Name: Hostal Crucita

Location: Crucita, Ecuador

Address: Big white building south end of the beach/Malecon.


website: None

Review: Hostal Crucita is a lovely place to stay on the south end of the beach (past the end of the paved road) in the little fishing/resort village of Crucita. Many of the rooms have a balcony view of the water and there is also a terrace on the 2nd floor with beach chairs for lounging. The hostal has spacious and clean rooms (cold water only) as well as a pool and a restaurant. A friend and I recently paid $8 per person, per night for a spacious triple-bedded room (though there were only two of us).

Raul, the owner, is an expert paraglider/hanglider and he takes people for tandem rides as well as gives lessons on flying solo. Raul is extremely helpful and friendly and speaks very good English (though only if he can´t stand hearing any more terrible Spanish). The cost of a 15 minute flight is $20 though a little extra tip for Raul is appreciated as he drives you to the top of the cliff in his car. The best times to paraglide are between about 11 am and 1 pm so be sure to arrive around then for the best flights.

Also, be sure to check out Raul´s brother´s restaurant Matumba about halfway down the beach. Both David and Raul have lived in the U.S. so speak good English and are knowledgeable people to ask about Crucita and surrounding areas.

Would I recommend this hostal: Yes, definitely.


(Review added October 29, 2007)

Name: Academia Surpacifico

Location: Manta, Ecuador


Avenida 24 y Calle 15 – Edificio Barre – 3er Piso
Manta, Ecuador
Telefono: (05) 2610838

e-mail: or


Review: Academia Surpacifico is a private Spanish language school based on the coast of Ecuador in Manta. Manta is a seaport of about 250,000 people whose main exports are tuna and other seafood. Surpacifico is in a safe part of Manta and is within a 10 or 15 minute walk of most (if not all) of the host families. As seems to be the case in much of Ecuador, classes are one-on-one with a college-educated teacher and cost around $5 per hour. It is possible to have group classes only if you arrive with and are studying with a person at your same level of Spanish. In this case the classes are slightly cheaper. There is a well-equipped student apartment above the school but most students seem to stay with host families. Most people have good things to say about their host families though in one house they are reported to be a bit stingy with food and I seem to be the only person living in a host family who has hot water. The cost per day of a host family including laundry service and three meals a day is about $18. The student apartment is slightly cheaper but obviously does not include meals.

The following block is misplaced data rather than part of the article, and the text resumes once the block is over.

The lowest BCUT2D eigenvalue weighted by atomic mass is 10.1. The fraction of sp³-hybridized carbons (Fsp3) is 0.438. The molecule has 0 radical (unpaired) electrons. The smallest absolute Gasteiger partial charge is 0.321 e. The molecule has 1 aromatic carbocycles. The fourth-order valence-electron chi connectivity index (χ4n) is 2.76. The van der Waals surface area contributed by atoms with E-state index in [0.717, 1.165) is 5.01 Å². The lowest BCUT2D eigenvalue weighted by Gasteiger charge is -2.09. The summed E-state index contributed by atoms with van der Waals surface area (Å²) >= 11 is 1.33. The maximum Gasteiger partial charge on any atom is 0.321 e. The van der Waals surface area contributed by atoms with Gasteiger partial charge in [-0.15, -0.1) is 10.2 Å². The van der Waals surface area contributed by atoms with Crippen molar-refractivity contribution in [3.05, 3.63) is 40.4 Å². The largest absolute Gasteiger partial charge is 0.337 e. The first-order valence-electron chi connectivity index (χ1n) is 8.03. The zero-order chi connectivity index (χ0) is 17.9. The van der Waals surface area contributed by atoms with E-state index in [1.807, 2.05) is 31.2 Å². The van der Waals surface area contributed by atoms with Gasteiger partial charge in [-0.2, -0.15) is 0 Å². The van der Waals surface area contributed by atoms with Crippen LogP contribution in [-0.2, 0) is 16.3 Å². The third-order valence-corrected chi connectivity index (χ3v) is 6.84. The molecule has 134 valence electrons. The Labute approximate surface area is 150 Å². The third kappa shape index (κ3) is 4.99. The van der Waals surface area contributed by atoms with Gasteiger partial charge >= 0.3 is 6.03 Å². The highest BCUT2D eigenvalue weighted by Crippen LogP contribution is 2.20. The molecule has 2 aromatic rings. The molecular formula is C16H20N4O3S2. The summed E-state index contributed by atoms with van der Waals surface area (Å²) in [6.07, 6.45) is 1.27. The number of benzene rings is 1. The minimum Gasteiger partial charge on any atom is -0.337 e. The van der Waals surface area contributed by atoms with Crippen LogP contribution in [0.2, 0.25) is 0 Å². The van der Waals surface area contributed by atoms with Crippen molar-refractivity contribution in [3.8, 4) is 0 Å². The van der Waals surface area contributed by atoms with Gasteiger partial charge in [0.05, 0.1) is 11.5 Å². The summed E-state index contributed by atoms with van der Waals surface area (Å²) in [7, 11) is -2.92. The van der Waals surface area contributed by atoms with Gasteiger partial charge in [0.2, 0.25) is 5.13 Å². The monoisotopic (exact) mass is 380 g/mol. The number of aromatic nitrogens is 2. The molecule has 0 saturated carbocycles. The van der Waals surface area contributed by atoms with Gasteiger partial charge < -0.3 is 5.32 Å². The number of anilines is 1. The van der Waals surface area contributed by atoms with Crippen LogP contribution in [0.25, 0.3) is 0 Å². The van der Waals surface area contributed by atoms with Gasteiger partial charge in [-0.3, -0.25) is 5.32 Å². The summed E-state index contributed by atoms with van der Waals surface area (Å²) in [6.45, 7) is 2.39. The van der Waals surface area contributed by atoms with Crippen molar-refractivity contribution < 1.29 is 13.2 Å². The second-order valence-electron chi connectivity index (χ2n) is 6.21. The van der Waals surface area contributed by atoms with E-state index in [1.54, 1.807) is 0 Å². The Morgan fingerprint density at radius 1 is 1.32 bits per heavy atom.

Manuel, the owner and manager of the school is extremely, extremely helpful and runs things very efficiently. He was able to change my arrival dates with very little advance notice after I was pickpocketed in Quito. I was also able to have my new credit/ATM cards sent to the school securely via Fedex. The school is small (about 10 students is a full house) and because of this, many of the planned activities don´t take place because we don´t achieve the 6 person minimum very often. There are special “Spanish+Surfing” and “Spanish+Kitesurfing” programs available as well as others (eg. medical Spanish, etc.) Surpacifico is probably best for someone looking to get away from the Gringo Trail and live in a non-touristy Ecuadorean city rather than a location (like Quito or Cuenca) where tourism is the mainstay. Manta is safer and friendlier than Quito though it lacks a bit in things to do. The beach and Malecon area are clean and safe though don´t bring anything of value with you to the beach. There are also many potential daytrips and weekend trips from Manta including paragliding/hangliding in Crucita (1 hour away), Puerto Lopez (the starting point for Isla de la Plata, 3.5 hours south), the eco-city of Bahia de Caraquez (about 3 hours north) and the nicer northern beaches of Canoa and Esmeraldas (north still of Bahia de Caraquez via a ferry).

Would I recommend this school: Yes, definitely.


Review Added October 24, 2007

Name: Chicago Hostel

Location: Quito, Ecuador

San Blas,
Los Rios St. # 1730 y Briceno St.
Quito, Ecuador


Website: only)
Book via

Review: This hostel is located between the Old and New Cities in Quito though it is closer to the Old City and near the Plaza San Blas. I had a single room with my own bathroom for $9 per night. The room was clean and bright with a bed, chair, reading lamp, TV and occasional hot water. Rooms were cleaned every day and sheets changed every other day. There is also a safe available at the reception desk for your valuables. The price included a good breakfast on their rooftop terrace though it didn´t vary at all and became monotonous after a couple of days: bread, scrambled egg, fresh fruit and tea-coffee. The reception area is cozy (read: smallish) but includes a bar so you can relax with a beer or cocktail and not have to worry about being out after dark. The staff was helpful though not especially friendly and the Internet computer at $1 per hour was convenient. The hostel staff can arrange tours and I saw an Englishman had arranged some Spanish courses through the hostel. There are also three small grocery/convenience store shops near by for water, snacks, etc. It´s walkeable to the Old City during the day but keep an eye on your valuables as I was pickpocketed the first day while walking down Guayquil Street between the hostel and the Old City.